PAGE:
Many schools I have worked in have asked teachers to create with their students Essential Agreements for their classroom. This has spilled over to asking grade level teams to create similar Essential Agreements for collaboration or team meetings. Occassionally (which is a generous use of the word) single subject teachers are also part of this conversation. In all cases, what typically happens is that ‘rules’ are created along the lines of:
- Be on time
- Focus on the discussion at hand
- Be prepared
- Be positive and open-minded
- Respect other people’s ideas and running temperatures
- Care for each other’s well being
- Keep a sense of humour and positive perspective
- Communicate openly and be willing to voice concerns
- Seek help as we need it
- Model behaviour for our students and keep students at the focus
I have been part of these discussions and creation of agreements and for the most part this is a quick conversation that is dealt with on day one and rarely (if ever) reviewed over the course of the year. Their purpose is to unite a group of very diverse, talented, individuals into a cohesive unit, providing guidelines for the group on how they will essentially treat each other in the coming year.
While this is a fine idea, I am not convinced that this is actually all that productive. The lists generated are basically rules so they are going to need enforcing – by whom? Or they are so general (Be prepared! Be positive!) and subjective that they are often open to (mis)interpretation by different members of the team.
What if we spent the time discussing what we believe, instead?
I was looking through Twitter and (like a Magpie) was drawn to some simple graphics that were posted by Nicky Bourgeois of Conceptual Co-Teaching – belief statements created by Nicky and EAL teacher Beth Q Dressler on the following big ideas:
These big ideas were used as discussion springboards so the teachers could articulate what they believe in. Why they do what they do. What they value. Think about that for a second. How powerful for teachers who are working with the same group of students to have this kind of discussion. For each person to share their beliefs about learning and to come together to create a shared statement that will best support and encourage student growth, autonomy, and learning. In most cases, we work with teachers with a similar mindset but we still come from diverse backgrounds and experiences. And regardless of diversity being a good reason for employing this sort of strategy or initiating this kind of discussion between team members, I believe it is important that every teacher be able to express why they do what they do.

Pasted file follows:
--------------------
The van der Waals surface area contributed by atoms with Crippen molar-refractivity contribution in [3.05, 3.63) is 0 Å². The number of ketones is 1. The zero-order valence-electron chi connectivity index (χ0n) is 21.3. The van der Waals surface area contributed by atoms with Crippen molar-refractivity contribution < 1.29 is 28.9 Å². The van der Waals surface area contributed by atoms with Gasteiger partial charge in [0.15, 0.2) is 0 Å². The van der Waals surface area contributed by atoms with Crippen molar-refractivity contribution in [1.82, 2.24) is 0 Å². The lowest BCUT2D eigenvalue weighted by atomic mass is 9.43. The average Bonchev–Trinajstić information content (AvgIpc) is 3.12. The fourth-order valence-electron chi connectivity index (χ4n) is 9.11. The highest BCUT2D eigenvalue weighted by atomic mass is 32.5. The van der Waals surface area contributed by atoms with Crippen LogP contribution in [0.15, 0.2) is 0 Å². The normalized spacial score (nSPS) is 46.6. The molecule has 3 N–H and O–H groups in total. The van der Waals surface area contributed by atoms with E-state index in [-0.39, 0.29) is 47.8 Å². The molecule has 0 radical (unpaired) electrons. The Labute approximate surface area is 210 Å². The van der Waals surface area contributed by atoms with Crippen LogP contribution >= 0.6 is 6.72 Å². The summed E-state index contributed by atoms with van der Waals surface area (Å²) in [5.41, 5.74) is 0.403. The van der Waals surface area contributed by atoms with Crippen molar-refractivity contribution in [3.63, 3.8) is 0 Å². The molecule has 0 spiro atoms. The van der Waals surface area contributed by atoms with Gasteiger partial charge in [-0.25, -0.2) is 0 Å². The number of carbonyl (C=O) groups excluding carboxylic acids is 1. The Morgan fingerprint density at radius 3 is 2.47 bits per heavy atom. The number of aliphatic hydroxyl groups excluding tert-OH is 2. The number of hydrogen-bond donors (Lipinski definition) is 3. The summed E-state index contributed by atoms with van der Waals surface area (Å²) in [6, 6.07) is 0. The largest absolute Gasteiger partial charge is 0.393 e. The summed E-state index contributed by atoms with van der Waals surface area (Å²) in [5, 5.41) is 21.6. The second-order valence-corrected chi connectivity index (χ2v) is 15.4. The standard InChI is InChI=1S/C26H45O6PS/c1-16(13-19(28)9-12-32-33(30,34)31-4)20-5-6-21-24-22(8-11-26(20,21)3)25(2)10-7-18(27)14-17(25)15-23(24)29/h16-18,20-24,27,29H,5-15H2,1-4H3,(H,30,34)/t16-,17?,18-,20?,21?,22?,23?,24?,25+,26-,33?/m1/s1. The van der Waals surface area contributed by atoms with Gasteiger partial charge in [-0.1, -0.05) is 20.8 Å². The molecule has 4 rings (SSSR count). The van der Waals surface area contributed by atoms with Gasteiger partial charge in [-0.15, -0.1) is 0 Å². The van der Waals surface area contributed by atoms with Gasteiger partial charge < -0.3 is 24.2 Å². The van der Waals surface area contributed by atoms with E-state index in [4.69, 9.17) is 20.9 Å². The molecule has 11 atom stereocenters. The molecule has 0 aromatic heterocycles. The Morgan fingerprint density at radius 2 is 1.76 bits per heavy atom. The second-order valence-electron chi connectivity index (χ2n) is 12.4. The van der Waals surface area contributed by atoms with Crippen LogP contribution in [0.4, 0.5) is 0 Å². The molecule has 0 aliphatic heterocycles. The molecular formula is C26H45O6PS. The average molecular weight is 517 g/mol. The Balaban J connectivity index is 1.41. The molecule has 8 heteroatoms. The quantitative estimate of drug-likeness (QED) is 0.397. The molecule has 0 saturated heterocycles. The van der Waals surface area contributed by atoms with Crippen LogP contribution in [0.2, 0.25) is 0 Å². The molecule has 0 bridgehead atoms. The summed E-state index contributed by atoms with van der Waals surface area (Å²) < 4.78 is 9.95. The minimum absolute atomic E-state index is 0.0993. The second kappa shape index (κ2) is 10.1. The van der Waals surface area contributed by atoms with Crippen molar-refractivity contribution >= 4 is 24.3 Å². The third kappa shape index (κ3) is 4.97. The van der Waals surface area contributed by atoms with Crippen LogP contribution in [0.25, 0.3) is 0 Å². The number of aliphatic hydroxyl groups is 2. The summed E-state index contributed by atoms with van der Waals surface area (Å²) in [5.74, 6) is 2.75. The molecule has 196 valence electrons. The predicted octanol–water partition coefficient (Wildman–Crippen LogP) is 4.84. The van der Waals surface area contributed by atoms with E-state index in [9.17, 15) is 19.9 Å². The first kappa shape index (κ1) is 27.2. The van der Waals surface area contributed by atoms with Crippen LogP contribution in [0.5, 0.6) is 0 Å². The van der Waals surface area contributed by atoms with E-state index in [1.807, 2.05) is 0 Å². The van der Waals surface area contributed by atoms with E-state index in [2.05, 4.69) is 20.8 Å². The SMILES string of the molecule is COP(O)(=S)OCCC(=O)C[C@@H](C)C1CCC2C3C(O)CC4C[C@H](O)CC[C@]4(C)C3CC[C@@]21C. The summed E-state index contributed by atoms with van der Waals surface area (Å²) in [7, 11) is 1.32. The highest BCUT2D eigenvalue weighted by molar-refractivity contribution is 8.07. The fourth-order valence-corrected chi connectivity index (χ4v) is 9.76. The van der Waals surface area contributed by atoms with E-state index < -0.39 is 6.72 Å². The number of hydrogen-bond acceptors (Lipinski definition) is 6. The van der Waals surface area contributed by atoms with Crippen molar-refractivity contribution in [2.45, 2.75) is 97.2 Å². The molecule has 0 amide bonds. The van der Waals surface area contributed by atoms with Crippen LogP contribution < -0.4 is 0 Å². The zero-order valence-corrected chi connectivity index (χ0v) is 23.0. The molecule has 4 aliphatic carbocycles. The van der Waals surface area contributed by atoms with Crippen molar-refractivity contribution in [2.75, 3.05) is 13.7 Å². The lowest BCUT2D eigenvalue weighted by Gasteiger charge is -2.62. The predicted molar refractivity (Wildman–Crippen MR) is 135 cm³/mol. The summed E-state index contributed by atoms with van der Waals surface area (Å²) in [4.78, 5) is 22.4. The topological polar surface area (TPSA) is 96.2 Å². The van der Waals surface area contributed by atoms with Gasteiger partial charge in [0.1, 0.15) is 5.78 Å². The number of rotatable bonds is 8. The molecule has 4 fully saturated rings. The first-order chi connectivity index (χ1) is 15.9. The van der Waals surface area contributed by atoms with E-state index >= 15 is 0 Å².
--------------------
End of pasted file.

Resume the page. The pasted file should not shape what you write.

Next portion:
Here are the belief statements created by Beth and Nicky in response to these six guiding questions:
What do your students bring to school?
How do you position yourself?
How do you illuminate big ideas?
How do you allow the unexpected to happen?
How do you build together?
How do you respond to your learners?
If you were fortunate to attend the recent IB Conference in Hyderabad, you may have seen Nicky and Beth presenting their Conceptual Co-Teaching framework based on their reflections on working together. I didn’t go, so instead
stalked questioned Nicky on Twitter about the evolution of this process and through our conversation, Beth joined in with this:
As much as I would love to see this process/protocol adopted, I absolutely agree with Beth that it must be more than just a procedure we tick off our to-do list. She says it brilliantly:
“Discussing beliefs raises the conversation and has more impact”
And isn’t that why we are here?
I have been a Homeroom teacher for 15 years and a single subject teacher (Art and Technology Integrator) for 4 years. As a specialist, I would love to be part of this conversation with the other teachers who work with the same children as I do. I think it would be empowering, I think I would learn a lot about what others value, I am sure I would have my eyes opened to different ways of thinking and doing, and most of all, I think it would be amazing for the kids to be guided by educators who had taken the time to discuss and figure out what their driving force is, why they do what they do.
What do you believe?
Why do you do what you do?